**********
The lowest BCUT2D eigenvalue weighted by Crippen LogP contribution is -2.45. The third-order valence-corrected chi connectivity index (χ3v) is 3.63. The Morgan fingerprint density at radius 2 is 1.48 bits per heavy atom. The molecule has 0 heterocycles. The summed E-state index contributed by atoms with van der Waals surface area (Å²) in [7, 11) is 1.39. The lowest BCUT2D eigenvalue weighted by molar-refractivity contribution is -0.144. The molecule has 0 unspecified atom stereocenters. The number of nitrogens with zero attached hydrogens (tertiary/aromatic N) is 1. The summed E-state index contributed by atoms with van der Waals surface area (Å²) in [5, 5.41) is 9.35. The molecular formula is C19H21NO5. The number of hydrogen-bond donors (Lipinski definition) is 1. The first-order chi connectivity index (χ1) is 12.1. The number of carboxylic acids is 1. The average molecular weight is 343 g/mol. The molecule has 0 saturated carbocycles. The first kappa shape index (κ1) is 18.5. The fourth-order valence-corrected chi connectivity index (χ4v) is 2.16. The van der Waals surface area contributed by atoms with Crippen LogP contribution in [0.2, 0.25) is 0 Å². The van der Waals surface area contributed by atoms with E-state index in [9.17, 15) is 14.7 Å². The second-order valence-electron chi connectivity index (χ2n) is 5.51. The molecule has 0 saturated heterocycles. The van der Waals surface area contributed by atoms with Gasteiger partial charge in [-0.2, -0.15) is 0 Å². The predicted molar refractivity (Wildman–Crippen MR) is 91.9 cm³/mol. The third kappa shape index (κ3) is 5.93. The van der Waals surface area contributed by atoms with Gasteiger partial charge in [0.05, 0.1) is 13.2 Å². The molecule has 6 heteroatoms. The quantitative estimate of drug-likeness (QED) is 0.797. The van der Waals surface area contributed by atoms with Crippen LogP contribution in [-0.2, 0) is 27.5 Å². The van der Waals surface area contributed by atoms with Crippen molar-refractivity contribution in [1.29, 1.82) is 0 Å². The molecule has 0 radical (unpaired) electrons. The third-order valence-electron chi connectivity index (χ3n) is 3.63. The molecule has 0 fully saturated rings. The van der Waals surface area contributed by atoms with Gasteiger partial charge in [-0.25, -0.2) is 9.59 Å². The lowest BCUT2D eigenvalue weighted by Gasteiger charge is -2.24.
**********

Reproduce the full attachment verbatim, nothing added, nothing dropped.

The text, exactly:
The lowest BCUT2D eigenvalue weighted by Crippen LogP contribution is -2.45. The third-order valence-corrected chi connectivity index (χ3v) is 3.63. The Morgan fingerprint density at radius 2 is 1.48 bits per heavy atom. The molecule has 0 heterocycles. The summed E-state index contributed by atoms with van der Waals surface area (Å²) in [7, 11) is 1.39. The lowest BCUT2D eigenvalue weighted by molar-refractivity contribution is -0.144. The molecule has 0 unspecified atom stereocenters. The number of nitrogens with zero attached hydrogens (tertiary/aromatic N) is 1. The summed E-state index contributed by atoms with van der Waals surface area (Å²) in [5, 5.41) is 9.35. The molecular formula is C19H21NO5. The number of hydrogen-bond donors (Lipinski definition) is 1. The first-order chi connectivity index (χ1) is 12.1. The number of carboxylic acids is 1. The average molecular weight is 343 g/mol. The molecule has 0 saturated carbocycles. The first kappa shape index (κ1) is 18.5. The fourth-order valence-corrected chi connectivity index (χ4v) is 2.16. The van der Waals surface area contributed by atoms with Crippen LogP contribution in [0.2, 0.25) is 0 Å². The van der Waals surface area contributed by atoms with E-state index in [9.17, 15) is 14.7 Å². The second-order valence-electron chi connectivity index (χ2n) is 5.51. The molecule has 0 saturated heterocycles. The van der Waals surface area contributed by atoms with Gasteiger partial charge in [-0.2, -0.15) is 0 Å². The predicted molar refractivity (Wildman–Crippen MR) is 91.9 cm³/mol. The third kappa shape index (κ3) is 5.93. The van der Waals surface area contributed by atoms with Gasteiger partial charge in [0.05, 0.1) is 13.2 Å². The molecule has 6 heteroatoms. The quantitative estimate of drug-likeness (QED) is 0.797. The van der Waals surface area contributed by atoms with Crippen LogP contribution in [-0.2, 0) is 27.5 Å². The van der Waals surface area contributed by atoms with Crippen molar-refractivity contribution in [1.29, 1.82) is 0 Å². The molecule has 0 radical (unpaired) electrons. The third-order valence-electron chi connectivity index (χ3n) is 3.63. The molecule has 0 fully saturated rings. The van der Waals surface area contributed by atoms with Gasteiger partial charge in [-0.25, -0.2) is 9.59 Å². The lowest BCUT2D eigenvalue weighted by Gasteiger charge is -2.24.